- Posted by Shyam Gokani in Bank of England, Brexit, Currency, David Cameron, Dollar, Economy, EUR, GBP, Mark Carney, Referendum, Sterling, UK
- June 8, 2016
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Sterling rose briefly to hit this morning’s high after data showed industrial output in Britain grew at its fastest pace in nearly four years in April, beating forecasts and wrong-footing investors who had positioned for a weak number.
It gave up those gains quickly as growing uncertainty about whether Britain will remain in the European Union, drove many to sell the pound at higher levels.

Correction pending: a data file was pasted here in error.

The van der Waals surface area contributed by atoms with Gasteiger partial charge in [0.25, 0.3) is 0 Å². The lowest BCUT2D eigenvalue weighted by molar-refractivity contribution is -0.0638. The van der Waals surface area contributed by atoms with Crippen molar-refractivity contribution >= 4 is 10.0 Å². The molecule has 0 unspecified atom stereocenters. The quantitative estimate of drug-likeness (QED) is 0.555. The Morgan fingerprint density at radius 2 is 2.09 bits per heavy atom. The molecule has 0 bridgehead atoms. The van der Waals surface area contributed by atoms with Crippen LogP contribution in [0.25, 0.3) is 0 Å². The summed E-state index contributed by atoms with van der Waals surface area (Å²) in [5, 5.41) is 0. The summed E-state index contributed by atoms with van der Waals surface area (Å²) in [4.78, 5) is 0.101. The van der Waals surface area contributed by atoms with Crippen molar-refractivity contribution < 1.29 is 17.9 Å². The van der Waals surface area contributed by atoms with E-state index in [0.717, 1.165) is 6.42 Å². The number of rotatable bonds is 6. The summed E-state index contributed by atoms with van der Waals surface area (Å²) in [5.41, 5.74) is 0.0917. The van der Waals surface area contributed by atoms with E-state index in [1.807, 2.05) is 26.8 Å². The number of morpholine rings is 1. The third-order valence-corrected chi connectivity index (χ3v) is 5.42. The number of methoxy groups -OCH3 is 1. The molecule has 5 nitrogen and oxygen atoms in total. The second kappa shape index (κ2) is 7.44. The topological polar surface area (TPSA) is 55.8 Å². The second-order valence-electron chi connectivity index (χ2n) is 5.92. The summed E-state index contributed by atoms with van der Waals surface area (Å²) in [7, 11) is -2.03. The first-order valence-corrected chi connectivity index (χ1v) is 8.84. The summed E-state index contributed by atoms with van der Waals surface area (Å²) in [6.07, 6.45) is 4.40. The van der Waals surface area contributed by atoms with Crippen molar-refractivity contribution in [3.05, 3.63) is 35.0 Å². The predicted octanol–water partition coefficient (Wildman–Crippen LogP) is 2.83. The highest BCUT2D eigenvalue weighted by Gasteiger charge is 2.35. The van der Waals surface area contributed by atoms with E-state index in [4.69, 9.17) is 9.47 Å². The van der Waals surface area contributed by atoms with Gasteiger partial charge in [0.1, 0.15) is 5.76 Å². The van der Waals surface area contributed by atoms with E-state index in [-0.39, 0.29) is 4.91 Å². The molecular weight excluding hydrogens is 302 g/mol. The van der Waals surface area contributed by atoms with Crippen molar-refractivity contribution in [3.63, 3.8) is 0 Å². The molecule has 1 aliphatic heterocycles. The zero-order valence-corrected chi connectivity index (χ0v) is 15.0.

Industrial output rose 2.0 percent in April after a 0.3 percent rise in March, the biggest month-on-month increase since July 2012, the Office for National Statistics said. Economists polled by Reuters had expected it to stagnate on the month.
Manufacturing output also rose at its fastest pace since July 2012, up 2.3 percent on the month after a 0.1 percent increase in March.
The data was evidence again that such strong data is unable to leave its mark on sterling, the markets are being dictated by the political data in the lead up to the Referendum on June 23rd.
Betting website Betfair put the chances of a vote to leave at 28 percent, lower than Monday when it was at 30 percent.
Amid the uncertainty, the cost of protection against swings in the currency over the next month remained elevated and traded near its highest since late 2008. It was trading at just above 22 percent today, with demand for options betting on more losses in the pound at record levels.